I came across this article on the front page of MSN when I signed onto my laptop this afternoon: New Blood Test is Better At Finding Birth Defects, Study Finds. The blood test isn’t really news anymore; it made its debut on the market a couple of years ago (I wrote about it here). I guess what’s news is that now a study has been undertaken to determine just how accurate the new blood test is – and hot damn, it’s pretty accurate. So, every pregnant woman in the US can now rest easy and know that she doesn’t have to give birth to a birth defect.
Well, actually, that’s not true. Not until insurance companies can be convinced to routinely cover the cost of these blood tests, which apparently ranges from around $800 to $2,000 a pop. And how will the companies that have developed these tests convince insurance companies to cover the cost? By convincing insurance companies that it makes economic sense to cover the cost of the tests (you don’t really think your health insurance carrier gives a flying fudgesicle about your actual health, except to the extent that your actual health affects your insurance carrier’s bottom line, do you?). And as much as the companies that have developed these tests tout them as providing “information” and “peace of mind,” the way they’re doing that is by helping expectant parents (and thus, insurance companies) weed out birth defects that could be potentially costly.
I wish I could read these articles with some emotional detachment, I really do. Frankly, it’s no fun at all to read these things and feel the sharp slap of a reality check: people see my son as a birth defect – a preventable birth defect. People don’t want to have a kid like mine.
A 29-year old woman is mentioned in the article and said to have been “ecstatic” when she underwent the new blood test and got the “great news” that her fetus was “healthy.” Apparently, she tested specifically with Edwards syndrome (trisomy 18) in mind – I admit that it’s easy to understand the relief someone would experience at learning that their child-to-be did not, in fact, have a condition that is generally not compatible with life. Why is Down syndrome (trisomy 21) grouped together with Edwards syndrome and Patau syndrome (trisomy 13) for purposes of these prenatal tests anyway? Merely because they’re all trisomies and are detectable? Because the fact is that Edwards syndrome and Patau syndrome are really in a different category, as they are generally not compatible with life, whereas Down syndrome is very compatible with life.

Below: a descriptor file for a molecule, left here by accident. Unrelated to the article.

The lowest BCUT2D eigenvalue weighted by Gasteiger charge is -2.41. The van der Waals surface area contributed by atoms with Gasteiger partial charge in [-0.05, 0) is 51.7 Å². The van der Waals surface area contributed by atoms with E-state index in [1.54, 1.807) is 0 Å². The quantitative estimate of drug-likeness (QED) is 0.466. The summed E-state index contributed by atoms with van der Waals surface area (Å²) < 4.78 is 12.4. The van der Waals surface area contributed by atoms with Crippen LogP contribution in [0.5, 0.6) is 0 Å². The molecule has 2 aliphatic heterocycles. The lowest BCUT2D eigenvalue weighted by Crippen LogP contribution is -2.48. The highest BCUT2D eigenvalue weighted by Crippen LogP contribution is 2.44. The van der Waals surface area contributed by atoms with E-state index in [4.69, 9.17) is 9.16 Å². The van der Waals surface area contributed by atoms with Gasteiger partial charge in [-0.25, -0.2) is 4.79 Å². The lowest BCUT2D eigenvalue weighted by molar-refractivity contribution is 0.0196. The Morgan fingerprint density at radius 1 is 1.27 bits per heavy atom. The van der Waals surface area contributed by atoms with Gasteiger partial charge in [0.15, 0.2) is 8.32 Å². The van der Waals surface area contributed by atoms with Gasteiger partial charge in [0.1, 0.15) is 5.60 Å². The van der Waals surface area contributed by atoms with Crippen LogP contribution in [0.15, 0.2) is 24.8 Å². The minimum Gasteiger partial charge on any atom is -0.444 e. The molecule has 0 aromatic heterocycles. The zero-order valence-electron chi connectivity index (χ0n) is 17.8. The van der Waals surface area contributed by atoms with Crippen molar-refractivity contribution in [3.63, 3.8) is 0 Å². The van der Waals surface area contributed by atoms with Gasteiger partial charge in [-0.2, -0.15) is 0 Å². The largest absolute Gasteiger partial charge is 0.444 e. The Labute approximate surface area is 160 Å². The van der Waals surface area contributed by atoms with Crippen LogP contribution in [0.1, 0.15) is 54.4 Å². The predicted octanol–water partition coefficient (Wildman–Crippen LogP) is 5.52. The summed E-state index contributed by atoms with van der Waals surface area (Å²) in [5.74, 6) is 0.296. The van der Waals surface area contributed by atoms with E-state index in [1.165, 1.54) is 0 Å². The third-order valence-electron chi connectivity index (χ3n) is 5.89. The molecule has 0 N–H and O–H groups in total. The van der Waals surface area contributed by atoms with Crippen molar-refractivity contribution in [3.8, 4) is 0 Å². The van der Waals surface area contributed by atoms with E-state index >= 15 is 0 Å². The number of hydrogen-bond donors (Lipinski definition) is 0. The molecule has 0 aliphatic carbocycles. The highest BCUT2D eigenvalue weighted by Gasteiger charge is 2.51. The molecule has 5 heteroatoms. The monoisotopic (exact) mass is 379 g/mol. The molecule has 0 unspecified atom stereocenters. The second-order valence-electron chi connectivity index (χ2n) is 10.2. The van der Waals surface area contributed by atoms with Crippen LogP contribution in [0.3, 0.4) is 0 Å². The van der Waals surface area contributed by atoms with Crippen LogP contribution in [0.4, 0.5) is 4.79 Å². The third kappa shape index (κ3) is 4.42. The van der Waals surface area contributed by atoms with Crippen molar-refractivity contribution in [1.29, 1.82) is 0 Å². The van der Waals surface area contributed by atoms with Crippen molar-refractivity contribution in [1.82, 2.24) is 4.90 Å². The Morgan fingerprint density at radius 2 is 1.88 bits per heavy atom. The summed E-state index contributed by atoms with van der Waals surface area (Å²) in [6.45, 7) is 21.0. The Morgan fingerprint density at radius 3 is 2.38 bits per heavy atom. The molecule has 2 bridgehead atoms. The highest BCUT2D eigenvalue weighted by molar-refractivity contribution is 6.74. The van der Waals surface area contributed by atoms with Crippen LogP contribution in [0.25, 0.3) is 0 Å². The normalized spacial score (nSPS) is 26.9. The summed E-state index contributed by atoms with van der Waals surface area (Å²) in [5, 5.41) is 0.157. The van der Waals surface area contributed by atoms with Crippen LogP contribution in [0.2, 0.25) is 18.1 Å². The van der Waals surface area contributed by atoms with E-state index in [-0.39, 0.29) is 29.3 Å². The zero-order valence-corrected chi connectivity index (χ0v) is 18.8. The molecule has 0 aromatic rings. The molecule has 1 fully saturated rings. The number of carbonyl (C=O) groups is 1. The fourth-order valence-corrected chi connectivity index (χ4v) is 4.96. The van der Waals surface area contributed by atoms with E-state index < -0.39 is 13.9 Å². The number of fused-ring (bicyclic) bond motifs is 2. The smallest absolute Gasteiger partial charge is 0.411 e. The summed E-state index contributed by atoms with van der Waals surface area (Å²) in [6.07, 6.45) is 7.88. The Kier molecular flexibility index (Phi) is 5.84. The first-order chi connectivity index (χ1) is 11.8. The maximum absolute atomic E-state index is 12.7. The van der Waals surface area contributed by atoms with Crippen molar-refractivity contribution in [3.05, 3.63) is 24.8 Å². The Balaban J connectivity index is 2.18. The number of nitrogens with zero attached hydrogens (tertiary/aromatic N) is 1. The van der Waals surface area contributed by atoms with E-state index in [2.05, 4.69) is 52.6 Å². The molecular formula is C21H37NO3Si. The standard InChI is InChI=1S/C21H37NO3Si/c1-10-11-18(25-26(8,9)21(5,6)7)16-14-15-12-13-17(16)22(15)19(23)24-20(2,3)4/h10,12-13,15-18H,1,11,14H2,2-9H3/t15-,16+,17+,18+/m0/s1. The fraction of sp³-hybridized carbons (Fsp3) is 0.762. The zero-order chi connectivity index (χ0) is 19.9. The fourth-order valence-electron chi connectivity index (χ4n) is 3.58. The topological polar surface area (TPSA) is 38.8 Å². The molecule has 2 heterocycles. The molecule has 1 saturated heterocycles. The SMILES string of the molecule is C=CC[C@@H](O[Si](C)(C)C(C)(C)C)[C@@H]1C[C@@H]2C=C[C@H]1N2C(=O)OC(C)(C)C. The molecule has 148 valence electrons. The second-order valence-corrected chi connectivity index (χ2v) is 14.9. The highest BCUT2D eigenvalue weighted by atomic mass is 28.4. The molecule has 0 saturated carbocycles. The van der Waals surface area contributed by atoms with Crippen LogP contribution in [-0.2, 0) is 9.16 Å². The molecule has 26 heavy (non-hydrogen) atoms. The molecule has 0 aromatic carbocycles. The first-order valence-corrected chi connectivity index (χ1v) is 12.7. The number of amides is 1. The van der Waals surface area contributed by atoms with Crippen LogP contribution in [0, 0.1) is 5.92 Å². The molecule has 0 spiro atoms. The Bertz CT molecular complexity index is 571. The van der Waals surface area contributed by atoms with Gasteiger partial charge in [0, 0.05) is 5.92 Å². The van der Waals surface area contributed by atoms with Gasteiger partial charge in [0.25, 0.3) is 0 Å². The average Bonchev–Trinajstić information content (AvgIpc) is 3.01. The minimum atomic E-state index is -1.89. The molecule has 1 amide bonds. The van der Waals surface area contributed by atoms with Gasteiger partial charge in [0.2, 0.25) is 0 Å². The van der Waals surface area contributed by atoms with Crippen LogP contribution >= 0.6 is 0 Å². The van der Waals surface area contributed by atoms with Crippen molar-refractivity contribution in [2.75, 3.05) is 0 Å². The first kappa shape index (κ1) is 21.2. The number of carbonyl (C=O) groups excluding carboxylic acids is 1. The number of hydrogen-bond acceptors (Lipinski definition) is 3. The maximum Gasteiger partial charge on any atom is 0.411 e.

From the article:
Doctors say that advances like cfDNA simply provide more accurate information. “The first step is being able to reliably identify those pregnancies that are at risk for abnormalities,” says Dr. Michael Greene, Chief of Obstetrics at Massachusetts General Hospital. “What if anything the patient wants to do with the information is up to them.”
But see, that just isn’t true. These tests do not “simply provide more accurate information.” How that information is presented to expectant parents, how they are counseled by their medical care providers, right down to the language used – it all has a huge, huge impact on what patients will do with the information. So, to imply that these tests and the medical community that advocates their use and administers them are merely providing a service to expectant parents – it’s just not true. The whole situation is so loaded with biases and misinformation and dollar signs – the deck is so stacked against fetuses with Down syndrome, it’s just tragic.
Sometimes I feel so beaten down by how hard I have to fight just to get the world to see Finn as a person. I know all the prenatal tests were not developed with Finn specifically in mind, and yet, how can I not take it personally? Finn has Down syndrome. These tests were developed and are utilized as a means to prevent kids like Finn – kids who are seen as defects.
As I was fuming after I read that article earlier today, it hit me that none of my other kids has to prove they are valuable human beings; I’ve never had to fight for any of my other kids to be given the same opportunities as their peers; I’ve never had to ask anyone to stop using derogatory language that targets my other kids; I don’t have to worry about anyone looking at any of my other kids and thinking to themselves, “Boy, am I glad I don’t have a kid like that”; and I don’t have to sit and stew over tests being developed to prevent future occurrences of kids like any of my kids except Finn.